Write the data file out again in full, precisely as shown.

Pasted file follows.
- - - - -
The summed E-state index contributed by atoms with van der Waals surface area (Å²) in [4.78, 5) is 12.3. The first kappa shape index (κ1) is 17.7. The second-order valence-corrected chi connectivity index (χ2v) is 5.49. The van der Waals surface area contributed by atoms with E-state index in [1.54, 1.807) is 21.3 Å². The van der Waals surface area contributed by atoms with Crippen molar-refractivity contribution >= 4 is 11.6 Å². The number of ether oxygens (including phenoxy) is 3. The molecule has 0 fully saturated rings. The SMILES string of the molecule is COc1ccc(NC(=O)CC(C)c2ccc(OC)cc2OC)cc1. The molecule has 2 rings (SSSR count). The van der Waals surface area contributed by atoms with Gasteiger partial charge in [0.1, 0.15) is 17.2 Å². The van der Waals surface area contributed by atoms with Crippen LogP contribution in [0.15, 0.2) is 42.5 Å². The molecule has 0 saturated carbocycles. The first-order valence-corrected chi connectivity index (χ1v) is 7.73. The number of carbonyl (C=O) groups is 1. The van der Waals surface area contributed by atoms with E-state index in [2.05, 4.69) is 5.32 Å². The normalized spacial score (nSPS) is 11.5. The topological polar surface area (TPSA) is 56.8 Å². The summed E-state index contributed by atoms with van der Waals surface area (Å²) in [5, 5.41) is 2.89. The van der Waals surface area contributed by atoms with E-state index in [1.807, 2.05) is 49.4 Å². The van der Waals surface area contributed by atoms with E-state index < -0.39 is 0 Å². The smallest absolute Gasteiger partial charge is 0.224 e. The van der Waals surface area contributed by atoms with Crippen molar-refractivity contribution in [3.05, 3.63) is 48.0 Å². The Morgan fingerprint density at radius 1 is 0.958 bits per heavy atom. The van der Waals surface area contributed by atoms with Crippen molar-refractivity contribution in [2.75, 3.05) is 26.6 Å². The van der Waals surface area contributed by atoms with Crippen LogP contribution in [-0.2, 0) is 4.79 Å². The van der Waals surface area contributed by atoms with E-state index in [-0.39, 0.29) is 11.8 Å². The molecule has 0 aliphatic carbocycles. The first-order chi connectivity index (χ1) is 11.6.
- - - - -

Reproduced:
The summed E-state index contributed by atoms with van der Waals surface area (Å²) in [4.78, 5) is 12.3. The first kappa shape index (κ1) is 17.7. The second-order valence-corrected chi connectivity index (χ2v) is 5.49. The van der Waals surface area contributed by atoms with E-state index in [1.54, 1.807) is 21.3 Å². The van der Waals surface area contributed by atoms with Crippen molar-refractivity contribution >= 4 is 11.6 Å². The number of ether oxygens (including phenoxy) is 3. The molecule has 0 fully saturated rings. The SMILES string of the molecule is COc1ccc(NC(=O)CC(C)c2ccc(OC)cc2OC)cc1. The molecule has 2 rings (SSSR count). The van der Waals surface area contributed by atoms with Gasteiger partial charge in [0.1, 0.15) is 17.2 Å². The van der Waals surface area contributed by atoms with Crippen LogP contribution in [0.15, 0.2) is 42.5 Å². The molecule has 0 saturated carbocycles. The first-order valence-corrected chi connectivity index (χ1v) is 7.73. The number of carbonyl (C=O) groups is 1. The van der Waals surface area contributed by atoms with E-state index in [2.05, 4.69) is 5.32 Å². The normalized spacial score (nSPS) is 11.5. The topological polar surface area (TPSA) is 56.8 Å². The summed E-state index contributed by atoms with van der Waals surface area (Å²) in [5, 5.41) is 2.89. The van der Waals surface area contributed by atoms with E-state index in [1.807, 2.05) is 49.4 Å². The van der Waals surface area contributed by atoms with E-state index < -0.39 is 0 Å². The smallest absolute Gasteiger partial charge is 0.224 e. The van der Waals surface area contributed by atoms with Crippen molar-refractivity contribution in [3.05, 3.63) is 48.0 Å². The Morgan fingerprint density at radius 1 is 0.958 bits per heavy atom. The van der Waals surface area contributed by atoms with Crippen molar-refractivity contribution in [2.75, 3.05) is 26.6 Å². The van der Waals surface area contributed by atoms with Crippen LogP contribution in [-0.2, 0) is 4.79 Å². The van der Waals surface area contributed by atoms with E-state index in [-0.39, 0.29) is 11.8 Å². The molecule has 0 aliphatic carbocycles. The first-order chi connectivity index (χ1) is 11.6.